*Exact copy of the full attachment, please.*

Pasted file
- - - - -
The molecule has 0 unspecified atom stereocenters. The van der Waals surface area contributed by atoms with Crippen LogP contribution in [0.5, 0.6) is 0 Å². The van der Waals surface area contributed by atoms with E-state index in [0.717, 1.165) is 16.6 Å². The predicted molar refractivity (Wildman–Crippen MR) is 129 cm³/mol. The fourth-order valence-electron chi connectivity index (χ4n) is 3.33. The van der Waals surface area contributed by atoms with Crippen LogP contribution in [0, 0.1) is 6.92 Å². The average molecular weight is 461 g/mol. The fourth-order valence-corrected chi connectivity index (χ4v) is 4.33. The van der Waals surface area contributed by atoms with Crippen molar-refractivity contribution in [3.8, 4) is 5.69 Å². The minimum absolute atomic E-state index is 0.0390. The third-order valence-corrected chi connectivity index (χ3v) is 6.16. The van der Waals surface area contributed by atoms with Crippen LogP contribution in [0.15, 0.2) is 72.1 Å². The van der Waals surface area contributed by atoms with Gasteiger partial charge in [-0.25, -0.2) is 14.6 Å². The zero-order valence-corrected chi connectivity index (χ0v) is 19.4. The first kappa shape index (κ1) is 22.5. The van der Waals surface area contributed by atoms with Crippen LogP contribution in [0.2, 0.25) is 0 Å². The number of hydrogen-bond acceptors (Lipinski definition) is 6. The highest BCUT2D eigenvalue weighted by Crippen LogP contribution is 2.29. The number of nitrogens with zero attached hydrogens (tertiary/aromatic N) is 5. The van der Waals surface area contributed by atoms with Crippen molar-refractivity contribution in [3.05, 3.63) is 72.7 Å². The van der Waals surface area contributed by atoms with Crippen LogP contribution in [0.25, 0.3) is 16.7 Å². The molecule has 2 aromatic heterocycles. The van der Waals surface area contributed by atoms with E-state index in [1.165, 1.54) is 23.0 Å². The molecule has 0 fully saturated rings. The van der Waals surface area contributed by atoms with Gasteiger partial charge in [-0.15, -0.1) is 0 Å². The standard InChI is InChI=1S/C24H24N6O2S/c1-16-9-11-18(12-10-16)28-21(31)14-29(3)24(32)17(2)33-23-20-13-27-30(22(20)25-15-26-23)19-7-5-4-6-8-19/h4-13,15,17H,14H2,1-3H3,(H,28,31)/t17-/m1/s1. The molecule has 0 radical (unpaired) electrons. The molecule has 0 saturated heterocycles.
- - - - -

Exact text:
The molecule has 0 unspecified atom stereocenters. The van der Waals surface area contributed by atoms with Crippen LogP contribution in [0.5, 0.6) is 0 Å². The van der Waals surface area contributed by atoms with E-state index in [0.717, 1.165) is 16.6 Å². The predicted molar refractivity (Wildman–Crippen MR) is 129 cm³/mol. The fourth-order valence-electron chi connectivity index (χ4n) is 3.33. The van der Waals surface area contributed by atoms with Crippen LogP contribution in [0, 0.1) is 6.92 Å². The average molecular weight is 461 g/mol. The fourth-order valence-corrected chi connectivity index (χ4v) is 4.33. The van der Waals surface area contributed by atoms with Crippen molar-refractivity contribution in [3.8, 4) is 5.69 Å². The minimum absolute atomic E-state index is 0.0390. The third-order valence-corrected chi connectivity index (χ3v) is 6.16. The van der Waals surface area contributed by atoms with Crippen LogP contribution in [0.15, 0.2) is 72.1 Å². The van der Waals surface area contributed by atoms with Gasteiger partial charge in [-0.25, -0.2) is 14.6 Å². The zero-order valence-corrected chi connectivity index (χ0v) is 19.4. The first kappa shape index (κ1) is 22.5. The van der Waals surface area contributed by atoms with Crippen LogP contribution in [0.2, 0.25) is 0 Å². The number of hydrogen-bond acceptors (Lipinski definition) is 6. The highest BCUT2D eigenvalue weighted by Crippen LogP contribution is 2.29. The number of nitrogens with zero attached hydrogens (tertiary/aromatic N) is 5. The van der Waals surface area contributed by atoms with Crippen molar-refractivity contribution in [3.05, 3.63) is 72.7 Å². The van der Waals surface area contributed by atoms with Crippen LogP contribution in [0.25, 0.3) is 16.7 Å². The molecule has 2 aromatic heterocycles. The van der Waals surface area contributed by atoms with E-state index in [1.165, 1.54) is 23.0 Å². The molecule has 0 fully saturated rings. The van der Waals surface area contributed by atoms with Gasteiger partial charge in [-0.15, -0.1) is 0 Å². The standard InChI is InChI=1S/C24H24N6O2S/c1-16-9-11-18(12-10-16)28-21(31)14-29(3)24(32)17(2)33-23-20-13-27-30(22(20)25-15-26-23)19-7-5-4-6-8-19/h4-13,15,17H,14H2,1-3H3,(H,28,31)/t17-/m1/s1. The molecule has 0 radical (unpaired) electrons. The molecule has 0 saturated heterocycles.